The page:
Large freshwater aquifers can be found under the porous crust of Earth’s oceans. Though it has been difficult to obtain aquifer samples for study without contaminating the sample or the source with the ocean’s saltwater, it has been predicted that they contain as much as 1/3 of the world’s biomass. A new study into these aquifers has revealed a new species of microbes that could be influencing the carbon cycle. Alberto Robador of the NASA Astrobiology Institute in Hawaii was lead author of the open access paper, which was published in Frontiers in Microbiology.
“It was surprising to find new bugs, but when we go to warmer, relatively old and isolated fluids, we find a unique microbial community,” Robador said in a press release.
The study was partially funded by the NSF’s Center for Dark Energy Biosphere Investigations (C-DEBI). Using these resources, the team explored the biodiversity of microbes in the deep ocean. The samples came from an aquifer located under 3.2 kilometers (2 miles) of ocean water and over 150 meters (500 feet) of seafloor.
“Trying to take a sample of aquifer water without contaminating it with regular ocean water presented a huge challenge,” added co-author Jan Amend, Director of C-DEBI.
This problem was solved by the aptly-named CORK observatories, which stands for Circulation Obviation Retrofit Kit. These create a seal on the ocean floor, allowing the researchers to drill through the sediment and into the aquifer to collect samples without mixing ocean water with the sample or allowing the saltwater to reach the aquifer, which would have tainted the entire water reserve.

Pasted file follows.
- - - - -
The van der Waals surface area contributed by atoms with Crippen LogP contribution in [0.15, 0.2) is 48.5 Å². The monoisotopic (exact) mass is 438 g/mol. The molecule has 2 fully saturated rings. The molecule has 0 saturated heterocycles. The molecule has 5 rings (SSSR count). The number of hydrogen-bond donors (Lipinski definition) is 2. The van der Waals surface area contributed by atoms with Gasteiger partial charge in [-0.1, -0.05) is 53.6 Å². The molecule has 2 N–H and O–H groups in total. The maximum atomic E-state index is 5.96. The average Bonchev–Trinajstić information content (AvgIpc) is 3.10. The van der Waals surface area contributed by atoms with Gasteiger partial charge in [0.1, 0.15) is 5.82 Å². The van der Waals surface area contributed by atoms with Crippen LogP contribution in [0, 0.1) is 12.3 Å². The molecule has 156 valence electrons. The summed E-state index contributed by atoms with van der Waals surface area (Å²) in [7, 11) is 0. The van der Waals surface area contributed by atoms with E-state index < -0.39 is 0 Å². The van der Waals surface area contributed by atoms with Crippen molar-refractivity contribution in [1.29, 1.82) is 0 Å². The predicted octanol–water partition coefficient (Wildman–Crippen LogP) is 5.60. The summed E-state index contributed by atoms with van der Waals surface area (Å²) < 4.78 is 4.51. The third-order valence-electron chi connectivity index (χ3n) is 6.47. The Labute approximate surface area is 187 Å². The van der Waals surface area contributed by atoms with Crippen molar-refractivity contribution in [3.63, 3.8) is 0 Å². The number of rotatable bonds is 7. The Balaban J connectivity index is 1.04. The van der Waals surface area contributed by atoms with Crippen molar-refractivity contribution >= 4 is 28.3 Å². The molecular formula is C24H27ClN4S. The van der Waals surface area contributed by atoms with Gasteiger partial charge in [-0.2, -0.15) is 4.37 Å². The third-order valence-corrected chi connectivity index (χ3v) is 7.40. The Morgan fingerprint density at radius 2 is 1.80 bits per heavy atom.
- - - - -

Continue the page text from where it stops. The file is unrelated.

The microbes discovered by Robador’s team have not yet been officially classified, but it is known that they are able to ‘breathe’ sulfate; a salt that has a wide variety of industrial uses. These microbes use a form of anaerobic respiration which allows them to obtain energy by using organic compounds from decaying organisms to reduce the sulfate.
This could be an important factor in the planet’s carbon cycle. As the microbes respire using sulfate, carbon dioxide is released as a byproduct. Carbon dioxide is necessary for plants when performing photosynthesis, which converts it into oxygen. This delicate cycle has been interrupted by the massive quantities of carbon dioxide and other greenhouse gasses put into the atmosphere by humans.
“This is the first direct account of microbial activity in these type of environments,” Robador added, “and shows the potential of these organisms to respire organic carbon.”
Understanding the full carbon dioxide contribution of these sulfate-breathing microbes could help scientists improve climate models.
Check out this video that explains how CORK observatories are installed: